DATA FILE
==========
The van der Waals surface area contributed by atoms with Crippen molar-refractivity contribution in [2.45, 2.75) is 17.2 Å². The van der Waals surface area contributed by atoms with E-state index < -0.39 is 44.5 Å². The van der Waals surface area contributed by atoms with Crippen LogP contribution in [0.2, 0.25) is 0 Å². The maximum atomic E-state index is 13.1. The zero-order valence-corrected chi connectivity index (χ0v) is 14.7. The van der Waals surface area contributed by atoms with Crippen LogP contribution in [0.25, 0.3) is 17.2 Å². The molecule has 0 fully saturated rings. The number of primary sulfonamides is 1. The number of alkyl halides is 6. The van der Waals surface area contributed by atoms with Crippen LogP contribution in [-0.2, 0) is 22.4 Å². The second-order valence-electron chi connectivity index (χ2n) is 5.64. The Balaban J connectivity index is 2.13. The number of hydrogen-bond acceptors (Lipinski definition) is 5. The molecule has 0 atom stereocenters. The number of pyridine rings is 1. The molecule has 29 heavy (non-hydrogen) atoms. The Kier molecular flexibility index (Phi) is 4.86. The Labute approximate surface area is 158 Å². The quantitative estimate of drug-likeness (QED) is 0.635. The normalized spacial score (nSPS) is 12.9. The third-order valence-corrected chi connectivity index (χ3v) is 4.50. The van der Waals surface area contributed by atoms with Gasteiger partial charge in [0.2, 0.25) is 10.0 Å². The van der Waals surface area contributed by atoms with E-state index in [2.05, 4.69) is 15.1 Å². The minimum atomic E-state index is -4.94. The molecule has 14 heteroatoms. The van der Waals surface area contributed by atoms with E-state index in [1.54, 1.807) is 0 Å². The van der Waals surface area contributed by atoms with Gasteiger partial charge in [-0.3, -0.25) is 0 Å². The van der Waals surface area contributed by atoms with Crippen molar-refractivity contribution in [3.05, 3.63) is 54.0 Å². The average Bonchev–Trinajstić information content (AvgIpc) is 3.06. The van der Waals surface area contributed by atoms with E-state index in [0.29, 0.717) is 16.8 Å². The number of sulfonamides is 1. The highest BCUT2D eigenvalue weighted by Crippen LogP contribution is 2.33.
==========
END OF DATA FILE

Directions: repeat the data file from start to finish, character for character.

The van der Waals surface area contributed by atoms with Crippen molar-refractivity contribution in [2.45, 2.75) is 17.2 Å². The van der Waals surface area contributed by atoms with E-state index < -0.39 is 44.5 Å². The van der Waals surface area contributed by atoms with Crippen LogP contribution in [0.2, 0.25) is 0 Å². The maximum atomic E-state index is 13.1. The zero-order valence-corrected chi connectivity index (χ0v) is 14.7. The van der Waals surface area contributed by atoms with Crippen LogP contribution in [0.25, 0.3) is 17.2 Å². The molecule has 0 fully saturated rings. The number of primary sulfonamides is 1. The number of alkyl halides is 6. The van der Waals surface area contributed by atoms with Crippen LogP contribution in [-0.2, 0) is 22.4 Å². The second-order valence-electron chi connectivity index (χ2n) is 5.64. The Balaban J connectivity index is 2.13. The number of hydrogen-bond acceptors (Lipinski definition) is 5. The molecule has 0 atom stereocenters. The number of pyridine rings is 1. The molecule has 29 heavy (non-hydrogen) atoms. The Kier molecular flexibility index (Phi) is 4.86. The Labute approximate surface area is 158 Å². The quantitative estimate of drug-likeness (QED) is 0.635. The normalized spacial score (nSPS) is 12.9. The third-order valence-corrected chi connectivity index (χ3v) is 4.50. The van der Waals surface area contributed by atoms with Gasteiger partial charge in [0.2, 0.25) is 10.0 Å². The van der Waals surface area contributed by atoms with E-state index in [2.05, 4.69) is 15.1 Å². The minimum atomic E-state index is -4.94. The molecule has 14 heteroatoms. The van der Waals surface area contributed by atoms with E-state index in [1.54, 1.807) is 0 Å². The van der Waals surface area contributed by atoms with Gasteiger partial charge in [-0.3, -0.25) is 0 Å². The van der Waals surface area contributed by atoms with Crippen molar-refractivity contribution in [3.05, 3.63) is 54.0 Å². The average Bonchev–Trinajstić information content (AvgIpc) is 3.06. The van der Waals surface area contributed by atoms with E-state index in [0.29, 0.717) is 16.8 Å². The number of sulfonamides is 1. The highest BCUT2D eigenvalue weighted by Crippen LogP contribution is 2.33.